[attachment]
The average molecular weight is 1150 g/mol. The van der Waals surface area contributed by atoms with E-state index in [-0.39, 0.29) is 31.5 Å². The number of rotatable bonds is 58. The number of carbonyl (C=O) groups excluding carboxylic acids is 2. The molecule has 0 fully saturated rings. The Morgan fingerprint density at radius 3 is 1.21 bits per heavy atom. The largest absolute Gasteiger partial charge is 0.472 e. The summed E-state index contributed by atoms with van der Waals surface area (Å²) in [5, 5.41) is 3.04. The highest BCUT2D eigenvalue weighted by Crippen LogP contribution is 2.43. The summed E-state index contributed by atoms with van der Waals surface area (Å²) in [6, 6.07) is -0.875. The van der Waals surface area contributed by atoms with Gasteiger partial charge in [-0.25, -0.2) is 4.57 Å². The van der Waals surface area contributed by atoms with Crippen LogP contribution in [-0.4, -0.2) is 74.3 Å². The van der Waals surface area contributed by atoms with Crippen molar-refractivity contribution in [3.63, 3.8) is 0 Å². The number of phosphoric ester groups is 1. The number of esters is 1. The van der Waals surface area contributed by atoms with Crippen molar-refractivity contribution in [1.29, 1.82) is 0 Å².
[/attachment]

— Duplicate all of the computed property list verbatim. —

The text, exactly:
The average molecular weight is 1150 g/mol. The van der Waals surface area contributed by atoms with E-state index in [-0.39, 0.29) is 31.5 Å². The number of rotatable bonds is 58. The number of carbonyl (C=O) groups excluding carboxylic acids is 2. The molecule has 0 fully saturated rings. The Morgan fingerprint density at radius 3 is 1.21 bits per heavy atom. The largest absolute Gasteiger partial charge is 0.472 e. The summed E-state index contributed by atoms with van der Waals surface area (Å²) in [5, 5.41) is 3.04. The highest BCUT2D eigenvalue weighted by Crippen LogP contribution is 2.43. The summed E-state index contributed by atoms with van der Waals surface area (Å²) in [6, 6.07) is -0.875. The van der Waals surface area contributed by atoms with Gasteiger partial charge in [-0.25, -0.2) is 4.57 Å². The van der Waals surface area contributed by atoms with Crippen LogP contribution in [-0.4, -0.2) is 74.3 Å². The van der Waals surface area contributed by atoms with Crippen molar-refractivity contribution in [3.63, 3.8) is 0 Å². The number of phosphoric ester groups is 1. The number of esters is 1. The van der Waals surface area contributed by atoms with Crippen molar-refractivity contribution in [1.29, 1.82) is 0 Å².